Last week I took my mother-in-law to her CPA's office to deliver her tax information so the CPA could prepare her return. On Monday I was sent to collect the return.
Took me about 30 minutes to get there because the Interstate is under construction for widening. I thought to myself that fit in with the rest of my morning. Because I had already enjoyed emotions of disappointment and frustration.
I arrived at the office and introduced myself. The receptionist remembered me. "You're the son-in-law right?" she said as she left her station to find our preparer. And when he arrived we warmly greeted each other with hearty handshake and "good to see you" salutations.
There was a "but" though. Apparently there is a law or a rule or whatever courtesy of the United States government that prohibits handing over someone's tax information without their express, written permission.
He was extremely apologetic. When he said he was sorry I replied "I am getting used to wasted trips" in my best self-pitying whine.
Continuing to feel sorry for myself and allowing the increasing frustration to build into anger I climbed back into my car and proceeded to tell the Lord all about how awful I had been treated.
I guess I thought He might like to know. I am sure if I were pushed I would admit on one hand to wanting some fire from heaven to obliterate the entire nest of accountants. On the other hand I suppose I was hoping for a little sympathy.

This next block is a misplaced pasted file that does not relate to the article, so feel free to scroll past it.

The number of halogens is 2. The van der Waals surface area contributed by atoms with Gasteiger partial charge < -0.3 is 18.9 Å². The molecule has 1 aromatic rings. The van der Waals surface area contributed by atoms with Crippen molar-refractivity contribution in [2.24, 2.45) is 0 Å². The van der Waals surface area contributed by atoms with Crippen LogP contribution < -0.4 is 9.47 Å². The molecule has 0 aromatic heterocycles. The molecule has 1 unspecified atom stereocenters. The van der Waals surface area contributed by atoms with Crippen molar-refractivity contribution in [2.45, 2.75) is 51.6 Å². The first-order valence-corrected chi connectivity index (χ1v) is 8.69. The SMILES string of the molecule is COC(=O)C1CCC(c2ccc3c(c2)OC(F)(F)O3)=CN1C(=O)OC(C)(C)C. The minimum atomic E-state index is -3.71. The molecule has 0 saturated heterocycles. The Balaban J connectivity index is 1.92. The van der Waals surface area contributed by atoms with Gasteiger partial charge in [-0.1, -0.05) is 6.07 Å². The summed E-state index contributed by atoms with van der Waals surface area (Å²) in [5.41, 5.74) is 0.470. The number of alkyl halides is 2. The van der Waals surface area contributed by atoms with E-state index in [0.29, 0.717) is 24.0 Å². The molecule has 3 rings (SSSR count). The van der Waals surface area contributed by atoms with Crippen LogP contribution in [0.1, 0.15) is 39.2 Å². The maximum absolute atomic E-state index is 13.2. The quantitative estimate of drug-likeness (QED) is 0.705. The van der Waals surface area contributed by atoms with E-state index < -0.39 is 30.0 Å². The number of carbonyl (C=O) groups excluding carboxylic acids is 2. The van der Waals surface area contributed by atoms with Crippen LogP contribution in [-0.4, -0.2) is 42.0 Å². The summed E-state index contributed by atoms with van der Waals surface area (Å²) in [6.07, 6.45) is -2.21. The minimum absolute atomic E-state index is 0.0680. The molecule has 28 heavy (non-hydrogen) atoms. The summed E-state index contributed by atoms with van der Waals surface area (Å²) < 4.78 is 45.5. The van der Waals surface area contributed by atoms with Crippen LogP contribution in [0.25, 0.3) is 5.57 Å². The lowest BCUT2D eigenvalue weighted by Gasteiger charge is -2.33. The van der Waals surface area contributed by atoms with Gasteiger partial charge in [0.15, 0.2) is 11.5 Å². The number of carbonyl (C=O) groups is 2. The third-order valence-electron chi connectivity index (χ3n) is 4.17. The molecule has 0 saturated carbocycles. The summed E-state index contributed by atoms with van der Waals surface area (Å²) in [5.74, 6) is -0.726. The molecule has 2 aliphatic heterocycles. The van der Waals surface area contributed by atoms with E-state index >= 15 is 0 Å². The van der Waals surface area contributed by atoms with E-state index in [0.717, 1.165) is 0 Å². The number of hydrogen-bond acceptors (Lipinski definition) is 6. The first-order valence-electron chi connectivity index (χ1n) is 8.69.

But the Lord said to me "Is it really possible to inconvenience a servant?" No, it was not an audible voice. That thought just popped in my mind all of a sudden. That's the way it happens for me a lot of times.
I laughed at myself then. My anger evaporated. My frustration changed to peace. My self-pity turned to playful mirth. I actually laughed out loud in the car.
I love the question.
The answer is pretty obvious I think. As long as the servant is about his master's business then the master might be inconvenienced but not the servant.
Who is my master?
The Lord Jesus is my master.
Before He purchased my freedom I was enslaved to a cruel master. But the Lord Jesus bought my freedom at a great price to Himself. He set me free. He did not make me do anything. Yet there is nothing I want more than to serve Him and to love Him and obey Him.
It is unappealing to be a servant in our culture. Servants generally are thrown in with the poor and the meek and the washers of feet.
Servants rejoice in their Masters and not in themselves.